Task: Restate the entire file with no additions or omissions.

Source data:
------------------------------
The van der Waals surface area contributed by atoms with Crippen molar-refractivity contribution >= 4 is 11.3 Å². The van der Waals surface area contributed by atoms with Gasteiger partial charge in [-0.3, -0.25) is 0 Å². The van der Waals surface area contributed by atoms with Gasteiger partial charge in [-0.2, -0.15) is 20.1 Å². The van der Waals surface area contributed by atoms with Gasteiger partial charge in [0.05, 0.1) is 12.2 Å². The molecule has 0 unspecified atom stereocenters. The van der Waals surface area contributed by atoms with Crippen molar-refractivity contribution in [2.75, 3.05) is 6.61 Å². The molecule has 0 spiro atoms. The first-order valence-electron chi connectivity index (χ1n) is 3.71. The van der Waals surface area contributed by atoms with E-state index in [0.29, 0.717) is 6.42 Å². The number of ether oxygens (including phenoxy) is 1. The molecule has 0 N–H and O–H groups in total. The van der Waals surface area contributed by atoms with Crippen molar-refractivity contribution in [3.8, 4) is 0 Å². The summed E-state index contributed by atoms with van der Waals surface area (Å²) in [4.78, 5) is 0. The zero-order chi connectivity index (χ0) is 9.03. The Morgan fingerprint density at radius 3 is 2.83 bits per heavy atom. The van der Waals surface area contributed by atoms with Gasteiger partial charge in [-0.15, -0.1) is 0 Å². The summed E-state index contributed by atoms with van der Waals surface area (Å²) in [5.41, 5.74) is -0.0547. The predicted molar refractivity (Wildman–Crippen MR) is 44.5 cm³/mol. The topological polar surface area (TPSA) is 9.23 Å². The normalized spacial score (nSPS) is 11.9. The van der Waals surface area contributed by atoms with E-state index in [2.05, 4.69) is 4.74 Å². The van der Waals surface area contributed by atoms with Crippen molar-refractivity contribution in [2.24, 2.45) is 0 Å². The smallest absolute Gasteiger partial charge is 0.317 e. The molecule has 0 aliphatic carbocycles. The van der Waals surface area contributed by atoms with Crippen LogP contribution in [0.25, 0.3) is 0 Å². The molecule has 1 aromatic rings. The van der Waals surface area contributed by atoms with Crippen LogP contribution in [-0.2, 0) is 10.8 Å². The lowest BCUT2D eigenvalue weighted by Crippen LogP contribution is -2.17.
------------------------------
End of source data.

The van der Waals surface area contributed by atoms with Crippen molar-refractivity contribution >= 4 is 11.3 Å². The van der Waals surface area contributed by atoms with Gasteiger partial charge in [-0.3, -0.25) is 0 Å². The van der Waals surface area contributed by atoms with Gasteiger partial charge in [-0.2, -0.15) is 20.1 Å². The van der Waals surface area contributed by atoms with Gasteiger partial charge in [0.05, 0.1) is 12.2 Å². The molecule has 0 unspecified atom stereocenters. The van der Waals surface area contributed by atoms with Crippen molar-refractivity contribution in [2.75, 3.05) is 6.61 Å². The molecule has 0 spiro atoms. The first-order valence-electron chi connectivity index (χ1n) is 3.71. The van der Waals surface area contributed by atoms with E-state index in [0.29, 0.717) is 6.42 Å². The number of ether oxygens (including phenoxy) is 1. The molecule has 0 N–H and O–H groups in total. The van der Waals surface area contributed by atoms with Crippen molar-refractivity contribution in [3.8, 4) is 0 Å². The summed E-state index contributed by atoms with van der Waals surface area (Å²) in [4.78, 5) is 0. The zero-order chi connectivity index (χ0) is 9.03. The Morgan fingerprint density at radius 3 is 2.83 bits per heavy atom. The van der Waals surface area contributed by atoms with Gasteiger partial charge in [-0.15, -0.1) is 0 Å². The summed E-state index contributed by atoms with van der Waals surface area (Å²) in [5.41, 5.74) is -0.0547. The predicted molar refractivity (Wildman–Crippen MR) is 44.5 cm³/mol. The topological polar surface area (TPSA) is 9.23 Å². The normalized spacial score (nSPS) is 11.9. The van der Waals surface area contributed by atoms with E-state index in [2.05, 4.69) is 4.74 Å². The van der Waals surface area contributed by atoms with Crippen molar-refractivity contribution in [2.24, 2.45) is 0 Å². The smallest absolute Gasteiger partial charge is 0.317 e. The molecule has 0 aliphatic carbocycles. The van der Waals surface area contributed by atoms with Crippen LogP contribution in [0.25, 0.3) is 0 Å². The molecule has 1 aromatic rings. The van der Waals surface area contributed by atoms with Crippen LogP contribution in [-0.2, 0) is 10.8 Å². The lowest BCUT2D eigenvalue weighted by Crippen LogP contribution is -2.17.